The US National Park Service recently celebrated its 100th birthday but the occasion wasn't particularly festive. Because the 413 areas under its jurisdiction, covering more than 84 million acres, are increasingly at risk. Not due to the usual threats, such as environment degradation from mass tourism, mineral and petroleum extraction, clear-cut lumbering, a lack of funds to maintain infrastructure, water overuse, air pollution and the decline of indigenous species.
No, beyond all that the real threat now is climate change. Rising temperatures, changing rainfall patterns, acidifying oceans and receding ice all exacerbate such factors as erosion from rising tides, along with wildfires and a dramatic change in traditional fauna and flora. The result is that the glaciers in Glacier national park are fading fast, while the eponymous trees in Joshua Tree national park are on the endangered list. The Everglades? Don't ask.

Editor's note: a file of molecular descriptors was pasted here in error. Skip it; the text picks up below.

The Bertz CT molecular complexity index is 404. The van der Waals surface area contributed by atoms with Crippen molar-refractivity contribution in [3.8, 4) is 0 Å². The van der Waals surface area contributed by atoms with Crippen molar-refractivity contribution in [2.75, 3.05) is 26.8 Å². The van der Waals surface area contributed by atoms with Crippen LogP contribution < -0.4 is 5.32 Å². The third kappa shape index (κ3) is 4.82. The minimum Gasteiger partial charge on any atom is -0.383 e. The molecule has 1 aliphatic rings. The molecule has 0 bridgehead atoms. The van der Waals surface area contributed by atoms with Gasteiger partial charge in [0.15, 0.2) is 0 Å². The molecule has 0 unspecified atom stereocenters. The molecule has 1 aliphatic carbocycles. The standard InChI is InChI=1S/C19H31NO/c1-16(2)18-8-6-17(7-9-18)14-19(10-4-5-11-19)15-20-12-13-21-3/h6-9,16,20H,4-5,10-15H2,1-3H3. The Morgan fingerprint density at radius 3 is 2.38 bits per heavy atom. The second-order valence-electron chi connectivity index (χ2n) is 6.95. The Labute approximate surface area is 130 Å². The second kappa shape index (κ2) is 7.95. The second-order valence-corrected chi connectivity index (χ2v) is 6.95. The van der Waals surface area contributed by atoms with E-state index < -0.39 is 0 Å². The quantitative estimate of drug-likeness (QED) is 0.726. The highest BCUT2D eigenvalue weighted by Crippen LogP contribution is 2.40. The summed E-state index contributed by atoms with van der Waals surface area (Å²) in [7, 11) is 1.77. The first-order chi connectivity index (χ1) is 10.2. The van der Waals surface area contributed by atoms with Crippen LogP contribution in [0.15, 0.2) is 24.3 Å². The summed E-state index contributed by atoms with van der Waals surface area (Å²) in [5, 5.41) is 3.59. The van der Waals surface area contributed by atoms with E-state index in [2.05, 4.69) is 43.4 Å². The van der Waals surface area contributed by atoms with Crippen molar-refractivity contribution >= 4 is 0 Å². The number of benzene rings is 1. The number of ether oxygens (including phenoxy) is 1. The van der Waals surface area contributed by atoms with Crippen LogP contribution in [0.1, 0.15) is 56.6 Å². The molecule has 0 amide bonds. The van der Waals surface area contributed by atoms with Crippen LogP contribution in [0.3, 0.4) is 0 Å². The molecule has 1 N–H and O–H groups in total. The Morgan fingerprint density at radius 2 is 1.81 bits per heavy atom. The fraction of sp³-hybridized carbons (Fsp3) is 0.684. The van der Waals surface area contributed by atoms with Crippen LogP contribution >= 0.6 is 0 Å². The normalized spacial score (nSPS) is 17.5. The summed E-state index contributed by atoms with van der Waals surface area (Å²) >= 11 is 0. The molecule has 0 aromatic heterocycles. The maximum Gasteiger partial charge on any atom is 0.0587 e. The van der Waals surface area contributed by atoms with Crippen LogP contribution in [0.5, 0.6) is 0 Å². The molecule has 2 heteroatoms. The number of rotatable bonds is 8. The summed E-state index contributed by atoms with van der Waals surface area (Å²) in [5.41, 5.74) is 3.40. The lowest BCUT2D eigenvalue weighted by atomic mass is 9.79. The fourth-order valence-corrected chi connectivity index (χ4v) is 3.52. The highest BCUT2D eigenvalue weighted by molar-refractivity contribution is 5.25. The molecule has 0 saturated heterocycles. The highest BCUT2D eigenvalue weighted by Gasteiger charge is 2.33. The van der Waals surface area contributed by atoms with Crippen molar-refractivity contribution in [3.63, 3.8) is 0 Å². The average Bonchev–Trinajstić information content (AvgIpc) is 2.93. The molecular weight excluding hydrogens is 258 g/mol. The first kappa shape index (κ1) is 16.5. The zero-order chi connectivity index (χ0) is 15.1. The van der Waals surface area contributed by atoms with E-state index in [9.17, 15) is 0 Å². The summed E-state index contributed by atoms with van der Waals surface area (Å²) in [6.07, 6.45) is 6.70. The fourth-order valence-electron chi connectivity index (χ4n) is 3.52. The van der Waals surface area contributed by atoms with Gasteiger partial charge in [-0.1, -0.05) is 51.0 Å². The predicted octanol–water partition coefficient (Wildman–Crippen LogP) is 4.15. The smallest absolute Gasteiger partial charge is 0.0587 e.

Back in the 1930s the Works Progress Administration and its Federal Arts Project was behind an initiative to popularize the parks via a series of posters which are today in the collection of the Library of Congress. The one above is typical, employing a restricted palette and conjuring up a vast, unspoiled wilderness just waiting to be explored. Now 80 years later there's a new series of posters dedicated to the parks that echoes the original design vibe. The Fifty-Nine Parks Print Series is an initiative of The National Poster Retrospecticus, a traveling poster exhibition that involves more than 125 American poster designers. The series will include a poster for each of the National Parks by the time it draws to a close, designed by a variety of artists. Posters are available for sale online, with 5% going to the Park Service. And in a further echo of the 30s, the Library of Congress has committed to archiving the entire collection. So why not visit a few parks before they become unrecognizable and snag one of the larger, limited edition posters before they sell out? Time's a wastin'.